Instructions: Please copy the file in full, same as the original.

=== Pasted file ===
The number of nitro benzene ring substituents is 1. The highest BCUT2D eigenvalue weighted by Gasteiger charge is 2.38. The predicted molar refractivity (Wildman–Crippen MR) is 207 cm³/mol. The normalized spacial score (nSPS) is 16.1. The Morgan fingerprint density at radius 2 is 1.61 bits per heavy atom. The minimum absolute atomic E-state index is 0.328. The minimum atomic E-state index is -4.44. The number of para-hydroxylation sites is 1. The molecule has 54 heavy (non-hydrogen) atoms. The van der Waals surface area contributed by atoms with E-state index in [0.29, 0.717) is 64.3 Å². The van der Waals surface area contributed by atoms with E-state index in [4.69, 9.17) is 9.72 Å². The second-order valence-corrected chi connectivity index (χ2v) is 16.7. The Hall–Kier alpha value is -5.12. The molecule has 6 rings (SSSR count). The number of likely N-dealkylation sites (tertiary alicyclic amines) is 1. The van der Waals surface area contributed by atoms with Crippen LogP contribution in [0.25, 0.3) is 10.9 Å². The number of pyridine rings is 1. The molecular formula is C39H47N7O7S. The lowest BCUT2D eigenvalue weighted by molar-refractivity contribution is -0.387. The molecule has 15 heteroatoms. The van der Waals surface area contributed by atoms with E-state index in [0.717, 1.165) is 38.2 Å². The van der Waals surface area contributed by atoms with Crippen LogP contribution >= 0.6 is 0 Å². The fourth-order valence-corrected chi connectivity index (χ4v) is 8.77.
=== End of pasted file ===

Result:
The number of nitro benzene ring substituents is 1. The highest BCUT2D eigenvalue weighted by Gasteiger charge is 2.38. The predicted molar refractivity (Wildman–Crippen MR) is 207 cm³/mol. The normalized spacial score (nSPS) is 16.1. The Morgan fingerprint density at radius 2 is 1.61 bits per heavy atom. The minimum absolute atomic E-state index is 0.328. The minimum atomic E-state index is -4.44. The number of para-hydroxylation sites is 1. The molecule has 54 heavy (non-hydrogen) atoms. The van der Waals surface area contributed by atoms with E-state index in [0.29, 0.717) is 64.3 Å². The van der Waals surface area contributed by atoms with E-state index in [4.69, 9.17) is 9.72 Å². The second-order valence-corrected chi connectivity index (χ2v) is 16.7. The Hall–Kier alpha value is -5.12. The molecule has 6 rings (SSSR count). The number of likely N-dealkylation sites (tertiary alicyclic amines) is 1. The van der Waals surface area contributed by atoms with Crippen LogP contribution in [0.25, 0.3) is 10.9 Å². The number of pyridine rings is 1. The molecular formula is C39H47N7O7S. The lowest BCUT2D eigenvalue weighted by molar-refractivity contribution is -0.387. The molecule has 15 heteroatoms. The van der Waals surface area contributed by atoms with E-state index in [0.717, 1.165) is 38.2 Å². The van der Waals surface area contributed by atoms with Crippen LogP contribution >= 0.6 is 0 Å². The fourth-order valence-corrected chi connectivity index (χ4v) is 8.77.